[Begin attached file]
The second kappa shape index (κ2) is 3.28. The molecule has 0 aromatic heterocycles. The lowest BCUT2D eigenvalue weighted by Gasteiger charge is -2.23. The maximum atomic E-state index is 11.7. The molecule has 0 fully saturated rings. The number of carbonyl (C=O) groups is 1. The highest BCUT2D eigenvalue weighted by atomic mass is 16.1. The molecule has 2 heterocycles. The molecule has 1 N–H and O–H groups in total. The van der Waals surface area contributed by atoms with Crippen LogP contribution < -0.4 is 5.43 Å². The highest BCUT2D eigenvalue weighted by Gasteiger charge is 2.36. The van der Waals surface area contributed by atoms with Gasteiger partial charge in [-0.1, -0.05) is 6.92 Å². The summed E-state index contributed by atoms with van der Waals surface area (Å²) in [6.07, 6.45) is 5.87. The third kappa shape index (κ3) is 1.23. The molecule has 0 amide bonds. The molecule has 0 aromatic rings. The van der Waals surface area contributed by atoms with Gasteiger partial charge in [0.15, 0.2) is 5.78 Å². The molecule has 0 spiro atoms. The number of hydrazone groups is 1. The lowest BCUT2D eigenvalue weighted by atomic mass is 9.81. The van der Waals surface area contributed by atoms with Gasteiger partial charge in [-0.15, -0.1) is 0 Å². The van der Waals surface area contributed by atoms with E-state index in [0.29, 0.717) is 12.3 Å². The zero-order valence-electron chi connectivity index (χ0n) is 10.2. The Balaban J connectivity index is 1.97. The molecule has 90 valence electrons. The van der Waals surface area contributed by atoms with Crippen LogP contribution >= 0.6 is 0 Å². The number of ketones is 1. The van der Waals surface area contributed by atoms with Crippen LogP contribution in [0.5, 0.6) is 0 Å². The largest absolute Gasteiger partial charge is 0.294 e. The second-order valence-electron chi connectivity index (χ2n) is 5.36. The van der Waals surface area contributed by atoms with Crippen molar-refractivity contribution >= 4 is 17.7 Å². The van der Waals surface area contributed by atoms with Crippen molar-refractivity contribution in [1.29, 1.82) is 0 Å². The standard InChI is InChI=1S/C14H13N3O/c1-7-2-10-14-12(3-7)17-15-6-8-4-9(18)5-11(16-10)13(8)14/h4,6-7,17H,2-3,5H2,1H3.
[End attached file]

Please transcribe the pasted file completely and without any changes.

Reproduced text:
The second kappa shape index (κ2) is 3.28. The molecule has 0 aromatic heterocycles. The lowest BCUT2D eigenvalue weighted by Gasteiger charge is -2.23. The maximum atomic E-state index is 11.7. The molecule has 0 fully saturated rings. The number of carbonyl (C=O) groups is 1. The highest BCUT2D eigenvalue weighted by atomic mass is 16.1. The molecule has 2 heterocycles. The molecule has 1 N–H and O–H groups in total. The van der Waals surface area contributed by atoms with Crippen LogP contribution < -0.4 is 5.43 Å². The highest BCUT2D eigenvalue weighted by Gasteiger charge is 2.36. The van der Waals surface area contributed by atoms with Gasteiger partial charge in [-0.1, -0.05) is 6.92 Å². The summed E-state index contributed by atoms with van der Waals surface area (Å²) in [6.07, 6.45) is 5.87. The third kappa shape index (κ3) is 1.23. The molecule has 0 amide bonds. The molecule has 0 aromatic rings. The van der Waals surface area contributed by atoms with Gasteiger partial charge in [0.15, 0.2) is 5.78 Å². The molecule has 0 spiro atoms. The number of hydrazone groups is 1. The lowest BCUT2D eigenvalue weighted by atomic mass is 9.81. The van der Waals surface area contributed by atoms with Gasteiger partial charge in [-0.15, -0.1) is 0 Å². The van der Waals surface area contributed by atoms with E-state index in [0.29, 0.717) is 12.3 Å². The zero-order valence-electron chi connectivity index (χ0n) is 10.2. The Balaban J connectivity index is 1.97. The molecule has 90 valence electrons. The van der Waals surface area contributed by atoms with Crippen LogP contribution >= 0.6 is 0 Å². The number of ketones is 1. The van der Waals surface area contributed by atoms with Crippen LogP contribution in [0.5, 0.6) is 0 Å². The largest absolute Gasteiger partial charge is 0.294 e. The second-order valence-electron chi connectivity index (χ2n) is 5.36. The van der Waals surface area contributed by atoms with Crippen molar-refractivity contribution >= 4 is 17.7 Å². The van der Waals surface area contributed by atoms with Crippen molar-refractivity contribution in [1.29, 1.82) is 0 Å². The standard InChI is InChI=1S/C14H13N3O/c1-7-2-10-14-12(3-7)17-15-6-8-4-9(18)5-11(16-10)13(8)14/h4,6-7,17H,2-3,5H2,1H3.